Zoo's growing pride: Cubs on the way for African lion Kya

August 26, 2014 - 10:41am

"Auntie" Kya is due to become a first-time mom in September

The Oregon Zoo may soon be welcoming another litter of African lion cubs, its second in two years. Animal-care staff say Kya, one of two female lions in the zoo's Predators of the Serengeti habitat, is pregnant and expected to give birth in September.

Laura Weiner, senior keeper for the zoo's Africa area, cautions, though, that it is Kya's first pregnancy, and the birth of a healthy litter of cubs is no sure thing.

"If all goes well, this will be a great learning experience for Neka's cubs to see another litter raised within the pride."

—Laura Weiner, senior Africa keeper

"We're very excited for Kya to get the chance to be a mom," Weiner said "There are always concerns though — especially with first-time moms. Even if the birth itself goes smoothly, we don't know how Kya will react once her cubs are born. But she's spent a lot of time with Neka's cubs, and we hope her nurturing instincts will kick in."

Keepers believe conception occurred in late May, when they observed breeding activity between Kya and Zawadi Mungu, the zoo's male lion. The pregnancy was recently confirmed by researchers at Smithsonian's National Zoo, who measured hormone levels in a fecal sample collected from Kya that had been submitted for analysis.

Weiner says that Kya has been putting on weight, though is perhaps not noticeably pregnant to the casual observer. She also seems to be a bit crankier as her due date approaches.

"She definitely growls a lot more," Weiner said.

As they did with Neka last year, keepers will be giving Kya access to an off-exhibit maternity den to provide a private and comfortable birthing environment. Animal-care staff will monitor the expectant lion via a closed-circuit surveillance camera, but they'll most likely be taking a hands-off approach.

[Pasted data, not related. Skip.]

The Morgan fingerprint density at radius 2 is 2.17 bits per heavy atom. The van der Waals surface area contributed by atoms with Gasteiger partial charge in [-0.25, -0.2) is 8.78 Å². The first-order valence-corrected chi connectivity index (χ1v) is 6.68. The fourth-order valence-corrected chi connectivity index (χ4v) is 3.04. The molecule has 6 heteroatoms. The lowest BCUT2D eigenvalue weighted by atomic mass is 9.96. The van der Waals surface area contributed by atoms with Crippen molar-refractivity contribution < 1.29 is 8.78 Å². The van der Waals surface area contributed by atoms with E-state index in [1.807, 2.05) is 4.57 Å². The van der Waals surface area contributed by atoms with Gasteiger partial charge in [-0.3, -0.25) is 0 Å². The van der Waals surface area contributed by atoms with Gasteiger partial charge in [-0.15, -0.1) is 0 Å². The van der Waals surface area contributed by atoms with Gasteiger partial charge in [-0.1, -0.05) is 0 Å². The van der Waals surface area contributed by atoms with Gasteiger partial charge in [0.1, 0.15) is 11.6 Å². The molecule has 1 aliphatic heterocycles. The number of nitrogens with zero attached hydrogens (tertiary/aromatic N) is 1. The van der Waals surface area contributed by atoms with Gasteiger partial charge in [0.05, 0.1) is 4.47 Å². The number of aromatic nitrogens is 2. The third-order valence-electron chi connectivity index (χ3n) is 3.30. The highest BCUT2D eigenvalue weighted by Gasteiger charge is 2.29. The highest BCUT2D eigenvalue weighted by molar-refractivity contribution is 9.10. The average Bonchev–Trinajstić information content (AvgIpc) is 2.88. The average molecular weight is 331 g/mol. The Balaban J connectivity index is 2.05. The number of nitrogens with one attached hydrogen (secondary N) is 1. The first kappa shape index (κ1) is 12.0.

"Just like with Neka, we want to let this birth happen as naturally as possible," Weiner said. "It's not unusual for first-time moms to struggle, but that's a process we need to allow. If all goes well, this will be a great learning experience for Neka's cubs to see another litter raised within the pride. All three of Neka's cubs are females and may have cubs of their own at some point. This is what they would be experiencing in the wild."

According to Weiner, the average gestation period for African lions is a little more than three months, and the average litter size is two to five. Cubs typically weigh about 3 pounds at birth and are born blind, their eyes opening within a week or two.

Kya, Neka and Zawadi all came to the Oregon Zoo in 2009 based on a breeding recommendation by the Association of Zoos and Aquariums' Species Survival Plan for African lions. Zawadi, the male, came from the San Diego Zoo Safari Park, and the adult females, Neka and Kya, came from the Virginia Zoo and Wisconsin's Racine Zoo respectively.

"They're all around the same age," Weiner said. "That made it easier for them to bond and become a unified pride. We're glad there was such a strong connection between all of them."

The AZA has established Species Survival Plans for many threatened or endangered species — cooperative breeding programs that help create genetically diverse, self-sustaining populations to guarantee the long-term future of animals. These SSPs also support relevant field projects, research and public education to help prevent animal endangerment and extinction.

"Just two decades ago, lions were plentiful in much of Africa," Weiner said. "But today they are vanishing at alarming rates. The wild lion population is estimated to have dropped by 75 percent since 1990. Hopefully, we can start a new chapter in lion conservation."

The Oregon Zoo supports Living with Lions, a conservation research group working to protect Africa's dwindling lion populations by employing Maasai warriors to monitor and help reduce human conflict with predators.